Woman Warriors Newsletter

Decolonizing Research Part 6

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Decolonizing Virtual Space

My guest for this virtual coffee chat, Anita Lafferty and I met online at a Community-Based Research Canada webinar. It was a wonderful surprise to connect with a Northerner (historical land base and kinship located in the Northwest Territories) on this webinar that hosted participants from across Canada. (For the new comers reading this newsletter, I am Métis and a member of the North Slave Métis Alliance, Yellowknife, Northwest Territories). Anita and I arranged a zoom meeting the following week to share stories about the North, and we decided we were somehow related due to our immediate connection. Isn’t everyone related in the North?! Wink to the Northerners reading this newsletter. 

In last week’s newsletter, Blackfoot scholar Dr. Gabrielle Lindstrom stated that knowing where we come from, especially the traditional lands of our ancestors is medicine. She shared that a fundamental aspect of decolonizing is knowing where your knowledge belongs (Wilson, 2008). Indigenous scholars’ knowledge must be grounded in our communities and with our knowlege keepers and Elders. Wilson (2008) stated, “Indigenous researchers ground their research knowingly in the lives of real persons as individuals and social beings, not on the world of ideas. Any theories developed or proposed are based upon and supported by Indigenous forms of epistemology. We as Indigenous scholars who wish to participate in the creation of knowledge within our own ways of being must begin with an active and scholarly recognition of who our philosophers and prophets are in our own communities. These are still the keepers and the teachers of our epistemologies” (p. 60). 

This week, Anita honoured her Dene K’ee (ways of knowing) by showing us photos of Dene Nation territory and kinship relations where her knowledge belongs. She talked about her kinship relations traveling the routes of the Trails of Our Ancestors map and her connection to it. “And so when I see this image, it reminds me also of the strength that my ancestors endured and all of the places that they traveled and as I research into myself and my own identity and my kinship relations, I’m finding that I’m from my ancestors came from many different landscapes in the North, not just Lı́ı́dlı̨ı̨ Kų́ę́ First Nation. And so I’m honored and feel privileged to know this information. I really encourage others to find those ancestral trails because that’s a part of who we are and our identity. It’s helped me in my own journey and my own path, as I understand who I am as a Dene Cree woman on this journey.” Anita is reinforcing Dr. Lindstrom’s teachings that knowing where we come from – the source of our knowlege/epistemologies – is an essential part of decolonizing our spirits and healing.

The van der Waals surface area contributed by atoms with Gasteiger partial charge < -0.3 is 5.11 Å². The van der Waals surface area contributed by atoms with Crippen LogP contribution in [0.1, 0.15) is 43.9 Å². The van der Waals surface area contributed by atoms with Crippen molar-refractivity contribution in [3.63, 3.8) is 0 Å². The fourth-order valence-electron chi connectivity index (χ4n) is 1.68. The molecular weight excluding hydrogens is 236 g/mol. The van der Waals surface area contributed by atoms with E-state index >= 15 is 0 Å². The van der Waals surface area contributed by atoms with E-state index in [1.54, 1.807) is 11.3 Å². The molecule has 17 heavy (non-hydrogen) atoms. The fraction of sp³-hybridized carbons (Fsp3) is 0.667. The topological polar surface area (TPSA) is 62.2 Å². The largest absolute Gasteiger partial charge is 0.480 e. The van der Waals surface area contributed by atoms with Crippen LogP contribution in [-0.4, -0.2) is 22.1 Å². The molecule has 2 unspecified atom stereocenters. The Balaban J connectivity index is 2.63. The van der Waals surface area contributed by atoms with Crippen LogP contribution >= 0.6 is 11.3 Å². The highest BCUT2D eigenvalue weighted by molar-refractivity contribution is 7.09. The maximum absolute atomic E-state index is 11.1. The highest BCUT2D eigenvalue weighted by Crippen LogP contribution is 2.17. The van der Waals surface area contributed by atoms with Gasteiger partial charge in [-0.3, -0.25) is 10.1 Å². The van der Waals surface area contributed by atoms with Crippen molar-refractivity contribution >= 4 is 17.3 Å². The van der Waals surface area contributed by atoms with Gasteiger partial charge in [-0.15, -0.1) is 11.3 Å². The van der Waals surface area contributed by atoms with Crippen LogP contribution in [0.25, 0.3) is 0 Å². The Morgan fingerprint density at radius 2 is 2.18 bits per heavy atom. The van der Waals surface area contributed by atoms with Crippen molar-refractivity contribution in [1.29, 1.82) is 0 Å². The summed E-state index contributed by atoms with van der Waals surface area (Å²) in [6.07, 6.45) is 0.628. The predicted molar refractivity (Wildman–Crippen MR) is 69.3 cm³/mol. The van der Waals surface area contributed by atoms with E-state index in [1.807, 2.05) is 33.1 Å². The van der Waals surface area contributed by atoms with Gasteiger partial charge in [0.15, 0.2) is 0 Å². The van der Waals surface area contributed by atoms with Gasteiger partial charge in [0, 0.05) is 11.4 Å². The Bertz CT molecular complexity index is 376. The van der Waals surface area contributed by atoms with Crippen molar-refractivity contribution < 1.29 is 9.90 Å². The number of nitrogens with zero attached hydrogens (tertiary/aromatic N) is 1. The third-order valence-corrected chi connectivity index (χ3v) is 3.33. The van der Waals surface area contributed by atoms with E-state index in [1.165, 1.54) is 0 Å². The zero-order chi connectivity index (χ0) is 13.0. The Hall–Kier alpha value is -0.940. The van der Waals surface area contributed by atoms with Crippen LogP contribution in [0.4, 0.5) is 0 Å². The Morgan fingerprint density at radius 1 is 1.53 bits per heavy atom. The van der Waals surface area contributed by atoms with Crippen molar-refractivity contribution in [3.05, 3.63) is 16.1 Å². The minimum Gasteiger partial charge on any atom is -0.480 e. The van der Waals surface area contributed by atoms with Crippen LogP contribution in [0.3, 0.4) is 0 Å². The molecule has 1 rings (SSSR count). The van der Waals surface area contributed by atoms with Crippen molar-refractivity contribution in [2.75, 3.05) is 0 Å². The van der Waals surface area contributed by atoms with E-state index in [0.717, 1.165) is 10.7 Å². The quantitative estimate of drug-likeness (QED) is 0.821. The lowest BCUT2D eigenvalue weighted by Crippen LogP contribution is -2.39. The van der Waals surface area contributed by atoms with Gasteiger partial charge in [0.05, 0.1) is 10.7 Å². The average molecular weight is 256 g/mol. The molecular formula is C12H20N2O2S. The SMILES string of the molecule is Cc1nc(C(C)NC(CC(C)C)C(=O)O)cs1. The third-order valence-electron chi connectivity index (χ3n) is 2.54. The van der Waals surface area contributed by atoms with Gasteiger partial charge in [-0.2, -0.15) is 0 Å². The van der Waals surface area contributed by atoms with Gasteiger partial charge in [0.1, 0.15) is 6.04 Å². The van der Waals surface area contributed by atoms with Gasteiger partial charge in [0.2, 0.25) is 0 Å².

Next week’s virtual coffee chat features Cree, Dene, and Irish engineer, Deanna Burgart. She is passionate about creating culturally safe spaces to invite Indigenous perspectives into engineering and the energy sector. After 20 years in the oil and gas industry, she joined the University of Calgary as a Senior Instructor at the University of Calgary’s Schulich School of Engineering and is the first Teaching Chair focused on weaving Indigenous Knowledge with Engineering. Deanna is passionate about working with Indigenous peoples and allies to create ethical space for Indigenous peoples in STEAM (Science, Technology, Engineering, Arts and Math). She is the president of IndigeSTEAM which is a non-profit focused on Indigenous participation and success in STEAM from K-12, through post-secondary and into professional spaces. 

S01E06 Decolonizing Research: Anita Lafferty on Indigenous Curriculum Grounded in on-the-land Knowledge. I have included the timestamps descriptions below, but you need to click on the video to be directed to Youtube and access this feature. Please help my Youtube channel reach a wider audience by subscribing to the Women Warriors channel, giving our video a thumbs up and leaving a comment below each video.